BUSINESS
03/18/2010 05:12 am ET Updated May 25, 2011

Fannie, Freddie, Forgotten In Reform Bills, May Ask Government For MORE Money

Those who assumed that the recent round of TARP repayments by Citigroup and Wells Fargo signaled an end to the bailout era may want to think again.

Forgotten in all of the recent outrage over soaring bank profits and Wall Street bonuses are two bloated, bailed-out institutions that are are increasingly exposing taxpayers to hundreds of billions in losses. Bloomberg reports that Fannie Mae and Freddie Mac, the government-sponsored companies that guarantee or own nearly half of all U.S. mortgage debt, are likely going back to the government for more money.

Fannie and Freddie are seeking an increase in their $400 billion government lifeline and claim that they can no longer afford to pay dividends to the government, Bloomberg notes. Cumulatively, the two companies have lost $188 billion in the last nine quarters, and have used approximately $112 billion in capital from the government this year. As they continue to hemorrhage money, the firms are balking at the annual dividend they are required to pay to the government, which amounted to about $5 billion each this year.

Fannie and Freddie's call for more money comes at time when much of the public discourse from policymakers has focused on bailed-out banks and financial reform. But the two companies, referred to as government-sponsored entities (GSEs), seem to be preparing themselves for the possibility of future losses. Here's the Wall Street Journal:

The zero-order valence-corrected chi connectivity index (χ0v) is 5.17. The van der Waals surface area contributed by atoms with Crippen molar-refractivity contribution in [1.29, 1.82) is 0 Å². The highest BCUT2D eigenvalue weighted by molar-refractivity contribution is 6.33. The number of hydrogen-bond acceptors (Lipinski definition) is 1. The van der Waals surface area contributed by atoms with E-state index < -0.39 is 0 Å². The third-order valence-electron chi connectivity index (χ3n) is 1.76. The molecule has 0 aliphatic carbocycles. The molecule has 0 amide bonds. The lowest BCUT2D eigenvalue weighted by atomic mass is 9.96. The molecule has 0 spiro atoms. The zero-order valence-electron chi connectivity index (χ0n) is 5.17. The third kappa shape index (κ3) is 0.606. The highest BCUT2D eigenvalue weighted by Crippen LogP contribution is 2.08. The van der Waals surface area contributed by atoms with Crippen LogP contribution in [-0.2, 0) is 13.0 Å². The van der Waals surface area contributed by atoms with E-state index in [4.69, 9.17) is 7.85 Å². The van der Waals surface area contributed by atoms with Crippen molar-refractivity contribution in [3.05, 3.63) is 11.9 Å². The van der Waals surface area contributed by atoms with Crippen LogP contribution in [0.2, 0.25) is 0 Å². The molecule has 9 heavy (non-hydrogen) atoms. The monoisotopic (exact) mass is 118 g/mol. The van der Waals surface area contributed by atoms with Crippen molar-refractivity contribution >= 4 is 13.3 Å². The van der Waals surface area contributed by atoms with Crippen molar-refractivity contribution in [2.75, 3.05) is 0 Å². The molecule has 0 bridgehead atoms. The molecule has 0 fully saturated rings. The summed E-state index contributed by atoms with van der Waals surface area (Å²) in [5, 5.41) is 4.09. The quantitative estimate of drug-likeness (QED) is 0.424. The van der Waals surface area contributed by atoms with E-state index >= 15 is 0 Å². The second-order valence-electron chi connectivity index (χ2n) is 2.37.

"The politics of any decision are thorny. If the Treasury doesn't increase the reserves now but needs to do so next year, it would have to appeal to a bailout-weary Congress in an election year. But upping its reserves now could remind taxpayers they still bear significant risk for the government's rescue of the financial system."

As the HuffPost's Ryan Grim has reported, Fannie Mae and Freddie Mac are not only huge, massively-subsidized firms, they also lack their own independent watchdog.

Which may be part of the reason why Fannie and Freddie seem to have been largely overlooked in the latest financial reform bills. At Time.com, Justin Fox wonders why:

The lynchpin part of the nation's financial system that is effectively owned by the government, the government has yet to ring in on. We've got proposed changes for credit rating agencies, over-the-counter derivatives, hedge funds, the insurance industry, executive compensation, institutions that are "too big to fail," even individual home loans--but not for the two government-sponsored entities that own or guarantee half of the nation's $11 trillion mortgage market.

To be fair, the Feds are working on it. And it's probably better to take more time and get this right--or as close to right as is possible--than to rush ahead willy-nilly. Still, it's a little annoying that there seems to be plenty of time for topics like creating jobs, which the federal government can't really do much about anyway, and yet not for figuring out how to deal with the $111 billion albatross hanging around taxpayers' necks.

In an interview with Time for its "Person of the Year" feature, Fed Chairman Ben Bernanke hinted at the sheer size of the exposure that the U.S. taxpayer has to the mortgage market through Fannie and Freddie. (John Carney has also written about this subject at length) Here's Bernanke, who seems to be suggesting the government's support for Fannie and Freddie will only deepen -- or, rather, he seems to be bragging about the GSE's accomplishments:

We've purchased about $1 trillion worth of mortgages that are guaranteed by Fannie Mae and Freddie Mac, and the U.S. Treasury. And in doing those purchases, we have succeeded in reducing the national 30-year fixed-rate mortgage rate from about 6-1/2% to about 4.8%. By lowering mortgage rates that way, we have helped to stabilize the housing sector, to help stabilize the housing crisis, and allow people to refinance, to buy homes. And that, obviously, should get construction started again and house prices stabilizing, and people being able to meet their mortgages. That's obviously going to be helpful.

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